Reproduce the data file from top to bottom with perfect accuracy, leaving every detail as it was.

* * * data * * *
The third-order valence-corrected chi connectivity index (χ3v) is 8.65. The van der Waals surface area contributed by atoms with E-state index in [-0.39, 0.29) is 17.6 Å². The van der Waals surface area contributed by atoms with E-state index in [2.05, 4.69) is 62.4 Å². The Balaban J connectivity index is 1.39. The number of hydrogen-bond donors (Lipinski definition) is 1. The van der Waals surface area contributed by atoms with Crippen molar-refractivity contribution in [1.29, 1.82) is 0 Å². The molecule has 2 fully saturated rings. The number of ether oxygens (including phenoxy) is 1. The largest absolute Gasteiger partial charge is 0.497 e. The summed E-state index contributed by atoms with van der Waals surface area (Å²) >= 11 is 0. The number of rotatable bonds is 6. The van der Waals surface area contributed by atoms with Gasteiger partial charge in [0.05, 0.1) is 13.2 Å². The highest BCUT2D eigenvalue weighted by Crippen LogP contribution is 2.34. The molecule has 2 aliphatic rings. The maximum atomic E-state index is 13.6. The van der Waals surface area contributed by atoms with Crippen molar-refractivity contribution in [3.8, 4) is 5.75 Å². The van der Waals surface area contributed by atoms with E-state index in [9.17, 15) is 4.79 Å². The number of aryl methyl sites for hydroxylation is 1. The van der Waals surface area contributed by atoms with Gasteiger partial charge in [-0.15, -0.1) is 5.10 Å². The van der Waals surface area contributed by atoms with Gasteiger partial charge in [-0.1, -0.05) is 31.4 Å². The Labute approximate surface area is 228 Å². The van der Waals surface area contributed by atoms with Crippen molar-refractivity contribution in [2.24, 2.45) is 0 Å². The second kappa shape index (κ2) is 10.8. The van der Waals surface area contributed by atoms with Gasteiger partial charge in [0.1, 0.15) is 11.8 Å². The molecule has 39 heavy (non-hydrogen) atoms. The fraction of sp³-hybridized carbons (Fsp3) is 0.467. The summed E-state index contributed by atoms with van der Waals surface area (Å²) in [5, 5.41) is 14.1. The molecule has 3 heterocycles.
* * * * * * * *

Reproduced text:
The third-order valence-corrected chi connectivity index (χ3v) is 8.65. The van der Waals surface area contributed by atoms with E-state index in [-0.39, 0.29) is 17.6 Å². The van der Waals surface area contributed by atoms with E-state index in [2.05, 4.69) is 62.4 Å². The Balaban J connectivity index is 1.39. The number of hydrogen-bond donors (Lipinski definition) is 1. The van der Waals surface area contributed by atoms with Crippen molar-refractivity contribution in [1.29, 1.82) is 0 Å². The molecule has 2 fully saturated rings. The number of ether oxygens (including phenoxy) is 1. The largest absolute Gasteiger partial charge is 0.497 e. The summed E-state index contributed by atoms with van der Waals surface area (Å²) >= 11 is 0. The number of rotatable bonds is 6. The van der Waals surface area contributed by atoms with Gasteiger partial charge in [0.05, 0.1) is 13.2 Å². The highest BCUT2D eigenvalue weighted by Crippen LogP contribution is 2.34. The molecule has 2 aliphatic rings. The maximum atomic E-state index is 13.6. The van der Waals surface area contributed by atoms with Crippen molar-refractivity contribution in [3.8, 4) is 5.75 Å². The van der Waals surface area contributed by atoms with E-state index in [9.17, 15) is 4.79 Å². The number of aryl methyl sites for hydroxylation is 1. The van der Waals surface area contributed by atoms with Gasteiger partial charge in [-0.15, -0.1) is 5.10 Å². The van der Waals surface area contributed by atoms with Gasteiger partial charge in [-0.1, -0.05) is 31.4 Å². The Labute approximate surface area is 228 Å². The van der Waals surface area contributed by atoms with Crippen molar-refractivity contribution in [2.24, 2.45) is 0 Å². The second kappa shape index (κ2) is 10.8. The van der Waals surface area contributed by atoms with Gasteiger partial charge in [0.1, 0.15) is 11.8 Å². The molecule has 39 heavy (non-hydrogen) atoms. The fraction of sp³-hybridized carbons (Fsp3) is 0.467. The summed E-state index contributed by atoms with van der Waals surface area (Å²) in [5, 5.41) is 14.1. The molecule has 3 heterocycles.